Patch­ing up re­la­tions with Rus­sia

The U.S. and NATO must dis­claim Eastern Europe if they ex­pect Moscow to do so

The Washington Times Daily - - OPINION - By Jerome Is­rael Jerome Is­rael is a for­mer se­nior ex­ec­u­tive at the Na­tional Se­cu­rity Agency and the FBI.

Rus­sians have an in­ter­est­ing way of ex­plain­ing why we should back them in Syria. They say that nearly ev­ery coun­try in the Mid­dle East is run by a dic­ta­tor. If you re­move that per­son, it up­sets a del­i­cate bal­ance which, in some cases, has been in place for decades. Chaos re­sults, if you then put your “own” peo­ple in power be­cause they tell you how much they love you; once in of­fice, “they will look at you with their butt.” That seems to be our ex­pe­ri­ence in Iraq and Afghanistan, while we have left Libya in a state of an­ar­chy. Hence, as de­plorable as Pres­i­dent Bashar As­sad is, Rus­sia may be right about keep­ing him in power. Syria com­prises so many dif­fer­ent eth­nic groups and re­li­gions that the United States seems to be re­peat­ing the same mis­take of pick­ing win­ners and losers. We may also be re­peat­ing this mis­take in Ukraine.

Ef­forts in the West to in­cor­po­rate Ukraine within West­ern Europe, while po­ten­tially ex­tend­ing NATO fur­ther into Eastern Europe, sets off alarm bells and even panic in Moscow. The New York Times re­ported in Fe­bru­ary that the Obama ad­min­is­tra­tion wants to quadru­ple de­fense spend­ing in Cen­tral and Eastern Europe. This came as what U.S. pol­i­cy­mak­ers saw as a rea­son­able re­sponse to Rus­sian ag­gres­sion in Ukraine and Moscow’s an­nex­a­tion of Crimea. But from the Rus­sian point of view, their ac­tions were in them­selves a re­sponse to NATO and the United States, which Rus­sian pol­i­cy­mak­ers be­lieve were be­hind an anti-Rus­sian coup in Kiev. Fol­low­ing the coup, Rus­sia acted to pro­tect its huge naval base in Crimea and eth­nic Rus­sians in West­ern Ukraine.

The two sides will no doubt ar­gue for years as to who threat­ened who first, but the up­shot has been a down­ward spi­ral in re­la­tions be­tween Moscow, West­ern Europe and the United States that is in no one’s long-term in­ter­ests. As both sides en­gage in tit-for-tat jabs at each other, rea­son­able peo­ple on both sides are ask­ing how far they will take all this in a world where both still pos­sess deadly nu­clear ar­se­nals.

As in Syria, the West lit­tle un­der­stands Ukraine and the chaos there. Rus­sian and non-Rus­sian cit­i­zens of Ukraine have good his­tor­i­cal rea­sons to dis­trust and dis­like each other, and each has rea­son to fear the con­se­quences of dom­i­na­tion by the other. A street in Kiev was re­cently named after Stepan Ban­dera, the new regime’s na­tional hero. This West­ern Ukrainian na­tion­al­ist is hated by Eastern Ukraini­ans for as­sist­ing the Nazis dur­ing the Sec­ond World War. In 1941, he de­clared an in­de­pen­dent Ukraine, which he hoped (in vain) could co­ex­ist with the Na­tional-So­cial­ist Greater Ger­many. His fol­low­ers par­tic­i­pated in the eth­nic cleans­ing of Poles and Jews in West­ern Ukraine.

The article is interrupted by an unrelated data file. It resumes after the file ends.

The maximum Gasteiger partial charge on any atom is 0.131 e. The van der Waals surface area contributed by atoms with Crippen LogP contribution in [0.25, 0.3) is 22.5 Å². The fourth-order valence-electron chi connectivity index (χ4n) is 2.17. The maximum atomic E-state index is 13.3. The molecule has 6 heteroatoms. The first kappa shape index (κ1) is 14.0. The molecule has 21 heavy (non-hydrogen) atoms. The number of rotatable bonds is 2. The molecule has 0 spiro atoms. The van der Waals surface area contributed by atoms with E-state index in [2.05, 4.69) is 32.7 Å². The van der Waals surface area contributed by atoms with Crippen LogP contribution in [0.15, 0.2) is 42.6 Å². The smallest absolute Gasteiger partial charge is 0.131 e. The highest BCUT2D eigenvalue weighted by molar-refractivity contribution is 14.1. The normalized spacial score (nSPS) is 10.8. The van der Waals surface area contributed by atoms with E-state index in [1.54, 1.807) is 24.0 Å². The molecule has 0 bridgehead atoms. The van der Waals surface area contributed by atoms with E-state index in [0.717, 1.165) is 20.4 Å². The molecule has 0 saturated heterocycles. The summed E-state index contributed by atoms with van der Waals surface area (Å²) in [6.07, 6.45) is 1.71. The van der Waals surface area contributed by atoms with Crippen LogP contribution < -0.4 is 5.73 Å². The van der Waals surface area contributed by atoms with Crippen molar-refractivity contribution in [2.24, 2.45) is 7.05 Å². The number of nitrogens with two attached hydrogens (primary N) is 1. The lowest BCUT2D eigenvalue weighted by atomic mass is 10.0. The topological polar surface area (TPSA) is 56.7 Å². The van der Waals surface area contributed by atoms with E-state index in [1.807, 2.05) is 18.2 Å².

Though wealthy in nat­u­ral re­sources, the coun­try is to­day an eco­nomic bas­ket case. The monthly pen­sion of one of my friend’s mother, a re­spected oph­thal­mol­o­gist who worked un­til she was 72, was re­cently cut to $60. The el­derly have been forced into poverty. The sit­u­a­tion is so dire that many young girls in Ukraine be­come pros­ti­tutes to sur­vive, and the coun­try has re­placed Thai­land as a ma­jor Euro­pean des­ti­na­tion for sex tourism. What a hor­ri­ble con­trast to the year 988 A.D. when Vladimir the Great bap­tized the proud Kievan Rus peo­ple in the Dnieper River, bring­ing Chris­tian­ity to Kiev and even­tu­ally Moscow.

NATO will cel­e­brate its 70th birth­day in 2019. Its orig­i­nal in­tent was to pro­tect against a resur­gence of Ger­many and to stymie the Com­mu­nist bear. Times change and so must NATO. The United States and a new NATO must turn to de-es­ca­lat­ing ten­sions with Rus­sia. This means end­ing the sanc­tions against Rus­sia and creat­ing a se­cu­rity agree­ment for Eastern Europe and the Baltics that re­quires both NATO and Rus­sia to pull back forces to non­threat­en­ing lo­ca­tions and to dis­con­tinue mil­i­tary ex­er­cises.

As for Ukraine, it is not in the strate­gic in­ter­est of the United States to main­tain ten­sions in that coun­try in the hope that some­day it will flip to the NATO col­umn. Rus­sia has deep eco­nomic, his­tor­i­cal and spir­i­tual ties to Ukraine. With the death toll in Eastern Ukraine reach­ing 9,000, it is in­con­ceiv­able that Eastern Ukraine could rec­on­cile with the cur­rent gov­ern­ment. Sim­i­lar to the breakup of Yu­goslavia, a par­ti­tioned Ukraine may be the only way to solve this predica­ment. Then the United States, Rus­sia and the rest of the world can fo­cus on in­vest­ment in and the de­vel­op­ment of Ukraine’s econ­omy.


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